In the mid-1830s, the rector of St. Mary's Seminary in Baltimore asked Mother Mary Elizabeth Lange to send over some sisters to work as domestics.
With unfailing politeness, but unflinching firmness, the founder of the Catholic Church's first order of African-American nuns informed the white priest she would comply - with certain conditions.
"As persons of color and religious at the same time, we wish to conciliate these two qualities as not to appear too arrogant nor miss the respect which is due to the state we have embraced and the holy habit we have the honor to wear," Mother Lange wrote to the Rev. Louis Deluol.
"Our intention in consenting to your request is not to neglect the religious profession which we have embraced."
As the Oblate Sisters of Providence celebrate their 175th anniversary, the Baltimore-based order is preparing its case for making the determined Mother Lange a saint.
The order and its supporters have put more than a decade of work into a 1,000-page history and testimonial to her life. The project's leaders expect to take it to the Vatican this year. Once accepted (which is expected), Lange will be declared "venerable," a major step in the long process toward sainthood.
Lange's letter to the seminary's Sulpician rector is one of only two known examples of her writing.
For her sisters and lay followers, who are commemorating the 121st anniversary of her death this week, it crystallizes the determination of a black woman who dared to start a religious order in a segregated city and a segregated church.
"This was a slave state. The Sulpicians [Deloul's order] owned slaves," said Sister Virginie Fish, an Oblate Sister of Providence who has been promoting Lange's cause for 14 years.
"She was going into the seminary as a domestic and she let them know in no uncertain terms what she would accept and what she would not accept, and to remind them that they were religious and that they would demand to be treated with respect," Fish added.
"And this teaches us something. It teaches us to be strong, to know you are right, respect yourself and to demand respect from others."
One challenge in promoting Lange's cause is a lack of historical records. It isn't clear exactly when she was born or when she came to the United States.
"Most of what we have is tradition or legends that have been passed down," said the Rev. John Bowen, S.S., who is postulator, or coordinator, of Lange's cause for sainthood.
According to the order's tradition, Elizabeth Lange was born in Saint-Domingue, a French colony on the Caribbean island of Hispaniola in what is now Haiti. Revolution forced her family to flee to Cuba, and from there, she came to the United States. There is a possible reference to her arrival in Philadelphia in 1811 - a ship's register lists a 24-year-old Elizabeth Lange arriving from Santo Domingo, the name of Hispaniola's Spanish colony.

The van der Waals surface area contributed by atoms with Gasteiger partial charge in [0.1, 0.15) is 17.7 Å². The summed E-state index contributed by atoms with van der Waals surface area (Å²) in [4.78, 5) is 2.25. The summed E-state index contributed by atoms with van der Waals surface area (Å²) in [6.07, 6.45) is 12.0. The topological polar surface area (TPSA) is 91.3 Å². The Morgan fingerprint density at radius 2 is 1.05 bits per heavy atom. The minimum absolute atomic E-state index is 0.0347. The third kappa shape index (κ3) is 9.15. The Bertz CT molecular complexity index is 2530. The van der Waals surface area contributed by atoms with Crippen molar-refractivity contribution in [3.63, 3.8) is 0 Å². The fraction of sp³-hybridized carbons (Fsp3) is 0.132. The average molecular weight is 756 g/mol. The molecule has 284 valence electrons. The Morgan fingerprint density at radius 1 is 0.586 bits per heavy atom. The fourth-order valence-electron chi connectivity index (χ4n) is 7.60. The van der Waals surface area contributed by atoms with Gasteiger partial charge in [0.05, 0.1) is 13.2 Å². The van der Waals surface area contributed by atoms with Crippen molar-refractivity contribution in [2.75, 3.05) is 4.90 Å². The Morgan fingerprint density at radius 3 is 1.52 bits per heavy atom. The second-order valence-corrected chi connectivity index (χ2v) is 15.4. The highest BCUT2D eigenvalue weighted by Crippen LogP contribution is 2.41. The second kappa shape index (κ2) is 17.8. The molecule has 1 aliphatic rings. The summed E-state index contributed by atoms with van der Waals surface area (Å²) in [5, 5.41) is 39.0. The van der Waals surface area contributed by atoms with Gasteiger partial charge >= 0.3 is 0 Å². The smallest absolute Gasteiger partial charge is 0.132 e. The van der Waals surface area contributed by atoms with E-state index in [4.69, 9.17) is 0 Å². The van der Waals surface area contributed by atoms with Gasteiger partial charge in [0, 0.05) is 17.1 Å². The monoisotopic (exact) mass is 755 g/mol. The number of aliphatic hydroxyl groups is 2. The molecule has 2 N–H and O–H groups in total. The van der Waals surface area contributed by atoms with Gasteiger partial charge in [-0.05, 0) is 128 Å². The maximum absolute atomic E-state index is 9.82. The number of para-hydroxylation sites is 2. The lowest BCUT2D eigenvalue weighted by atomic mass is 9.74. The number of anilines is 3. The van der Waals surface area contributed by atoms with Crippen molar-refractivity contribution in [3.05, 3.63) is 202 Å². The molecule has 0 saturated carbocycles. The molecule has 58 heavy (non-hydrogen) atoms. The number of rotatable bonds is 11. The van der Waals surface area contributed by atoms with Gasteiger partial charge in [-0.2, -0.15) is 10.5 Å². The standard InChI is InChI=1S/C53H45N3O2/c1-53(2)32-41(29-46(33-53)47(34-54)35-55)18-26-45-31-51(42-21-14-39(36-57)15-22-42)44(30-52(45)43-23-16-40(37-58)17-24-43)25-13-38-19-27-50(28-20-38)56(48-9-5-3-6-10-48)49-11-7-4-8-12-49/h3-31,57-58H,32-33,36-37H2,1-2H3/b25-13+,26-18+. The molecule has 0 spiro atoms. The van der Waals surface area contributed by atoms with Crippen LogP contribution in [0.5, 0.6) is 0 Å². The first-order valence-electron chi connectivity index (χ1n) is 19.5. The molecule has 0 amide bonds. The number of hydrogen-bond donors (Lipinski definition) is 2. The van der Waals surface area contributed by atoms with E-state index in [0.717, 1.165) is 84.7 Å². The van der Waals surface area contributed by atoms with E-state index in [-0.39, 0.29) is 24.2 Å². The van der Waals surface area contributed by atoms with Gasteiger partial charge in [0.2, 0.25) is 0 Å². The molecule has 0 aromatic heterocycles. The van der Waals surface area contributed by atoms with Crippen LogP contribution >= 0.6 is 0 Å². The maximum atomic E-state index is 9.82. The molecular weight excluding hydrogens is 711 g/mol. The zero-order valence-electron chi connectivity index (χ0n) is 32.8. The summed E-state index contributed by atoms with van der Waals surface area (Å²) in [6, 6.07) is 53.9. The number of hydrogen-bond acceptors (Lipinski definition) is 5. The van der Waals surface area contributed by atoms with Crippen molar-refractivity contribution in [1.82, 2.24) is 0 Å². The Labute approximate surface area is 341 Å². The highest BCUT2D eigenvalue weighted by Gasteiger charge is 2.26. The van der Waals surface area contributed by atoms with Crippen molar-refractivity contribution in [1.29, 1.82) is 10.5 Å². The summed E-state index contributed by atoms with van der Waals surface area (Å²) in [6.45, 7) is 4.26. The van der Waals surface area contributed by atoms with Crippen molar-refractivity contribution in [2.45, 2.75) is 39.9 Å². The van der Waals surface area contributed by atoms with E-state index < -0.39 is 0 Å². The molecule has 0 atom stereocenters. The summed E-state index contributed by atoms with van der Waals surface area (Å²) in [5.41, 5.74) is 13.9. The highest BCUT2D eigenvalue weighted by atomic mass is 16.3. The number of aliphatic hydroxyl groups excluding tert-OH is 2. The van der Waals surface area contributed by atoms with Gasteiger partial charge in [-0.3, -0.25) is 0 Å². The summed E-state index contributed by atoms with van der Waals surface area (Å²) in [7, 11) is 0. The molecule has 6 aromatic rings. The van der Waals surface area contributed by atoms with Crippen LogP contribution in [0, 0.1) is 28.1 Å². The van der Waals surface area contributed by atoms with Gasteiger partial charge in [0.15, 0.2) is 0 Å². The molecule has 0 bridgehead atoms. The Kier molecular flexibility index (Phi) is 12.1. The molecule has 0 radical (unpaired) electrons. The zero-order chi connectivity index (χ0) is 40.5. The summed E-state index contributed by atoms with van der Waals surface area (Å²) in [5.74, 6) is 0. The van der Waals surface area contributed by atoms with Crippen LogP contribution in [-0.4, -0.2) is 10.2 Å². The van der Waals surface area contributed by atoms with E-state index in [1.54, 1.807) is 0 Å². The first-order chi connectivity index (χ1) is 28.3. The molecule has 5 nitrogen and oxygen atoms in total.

Lange first appears in Baltimore on the rolls of a pious confraternity, a group that gathered for prayer and charitable works, in 1813.
Lange operated a free school in her Fells Point home for a decade until her family money ran out. She then began volunteering at a parish for French-speaking black refugees at St. Mary's Seminary on Paca Street. In 1828, a Sulpician priest, the Rev. James Joubert, asked her to establish a church-based school that would become St. Frances Academy.
They began in a small house near St. Mary's, but had to move when the landlord learned a school for black children would be on his property.
In 1829, she and three other women took vows of poverty, chastity and obedience and donned religious habits, becoming the Oblate Sisters of Providence. Lange, who served as the first superior, took the religious name Mary.
The new order had to overcome tremendous odds. The sisters always struggled with finances, and with the death of Joubert in 1843, they lost their greatest advocate. Shortly thereafter, Archbishop Samuel Eccleston suggested the Oblates disband and find employment as domestics.
But they persevered. A Redemptorist priest begged the archbishop on his knees to be appointed director of the struggling order, and over the next several years, school enrollment increased and the number of sisters doubled.
On Feb. 3, 1882, Lange died in her bed in a room that is now in St. Frances Academy on East Chase Street.
St. Frances Academy still stands as a beacon in East Baltimore, educating African-American youth. The 100 Oblate sisters work primarily with disadvantaged youth in several cities in the East and South, as well in the Dominican Republic and Costa Rica.
"I think the context is that she represents not just a minority within a minority," said Christopher J. Kauffman, a Catholic University church historian who serves on the Baltimore archdiocese commission that reviewed Lange's petition.